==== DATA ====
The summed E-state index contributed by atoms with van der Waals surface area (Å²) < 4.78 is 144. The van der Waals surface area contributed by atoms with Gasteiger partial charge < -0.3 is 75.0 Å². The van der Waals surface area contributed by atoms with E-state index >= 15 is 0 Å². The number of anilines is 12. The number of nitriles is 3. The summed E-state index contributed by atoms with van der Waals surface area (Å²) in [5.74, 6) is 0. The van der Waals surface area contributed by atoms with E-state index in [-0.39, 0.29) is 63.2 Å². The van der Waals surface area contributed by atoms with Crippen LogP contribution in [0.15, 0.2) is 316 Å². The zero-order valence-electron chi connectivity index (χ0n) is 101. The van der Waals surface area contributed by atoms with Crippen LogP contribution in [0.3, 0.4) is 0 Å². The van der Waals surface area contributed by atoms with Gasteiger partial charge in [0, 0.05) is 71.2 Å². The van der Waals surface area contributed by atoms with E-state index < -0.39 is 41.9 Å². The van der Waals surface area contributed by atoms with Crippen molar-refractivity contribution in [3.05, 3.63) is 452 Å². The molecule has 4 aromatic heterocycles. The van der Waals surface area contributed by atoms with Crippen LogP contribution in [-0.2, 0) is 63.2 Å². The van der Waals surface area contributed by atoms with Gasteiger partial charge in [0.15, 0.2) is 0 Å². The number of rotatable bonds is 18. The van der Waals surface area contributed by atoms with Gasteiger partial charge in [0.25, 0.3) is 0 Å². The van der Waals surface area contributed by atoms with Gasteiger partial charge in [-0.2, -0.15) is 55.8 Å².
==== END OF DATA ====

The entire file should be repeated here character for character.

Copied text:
The summed E-state index contributed by atoms with van der Waals surface area (Å²) < 4.78 is 144. The van der Waals surface area contributed by atoms with Gasteiger partial charge < -0.3 is 75.0 Å². The van der Waals surface area contributed by atoms with E-state index >= 15 is 0 Å². The number of anilines is 12. The number of nitriles is 3. The summed E-state index contributed by atoms with van der Waals surface area (Å²) in [5.74, 6) is 0. The van der Waals surface area contributed by atoms with E-state index in [-0.39, 0.29) is 63.2 Å². The van der Waals surface area contributed by atoms with Crippen LogP contribution in [0.15, 0.2) is 316 Å². The zero-order valence-electron chi connectivity index (χ0n) is 101. The van der Waals surface area contributed by atoms with Crippen LogP contribution in [0.3, 0.4) is 0 Å². The van der Waals surface area contributed by atoms with Gasteiger partial charge in [0, 0.05) is 71.2 Å². The van der Waals surface area contributed by atoms with E-state index < -0.39 is 41.9 Å². The van der Waals surface area contributed by atoms with Crippen molar-refractivity contribution in [3.05, 3.63) is 452 Å². The molecule has 4 aromatic heterocycles. The van der Waals surface area contributed by atoms with Crippen LogP contribution in [-0.2, 0) is 63.2 Å². The van der Waals surface area contributed by atoms with Gasteiger partial charge in [0.15, 0.2) is 0 Å². The number of rotatable bonds is 18. The van der Waals surface area contributed by atoms with Gasteiger partial charge in [0.25, 0.3) is 0 Å². The van der Waals surface area contributed by atoms with Gasteiger partial charge in [-0.2, -0.15) is 55.8 Å².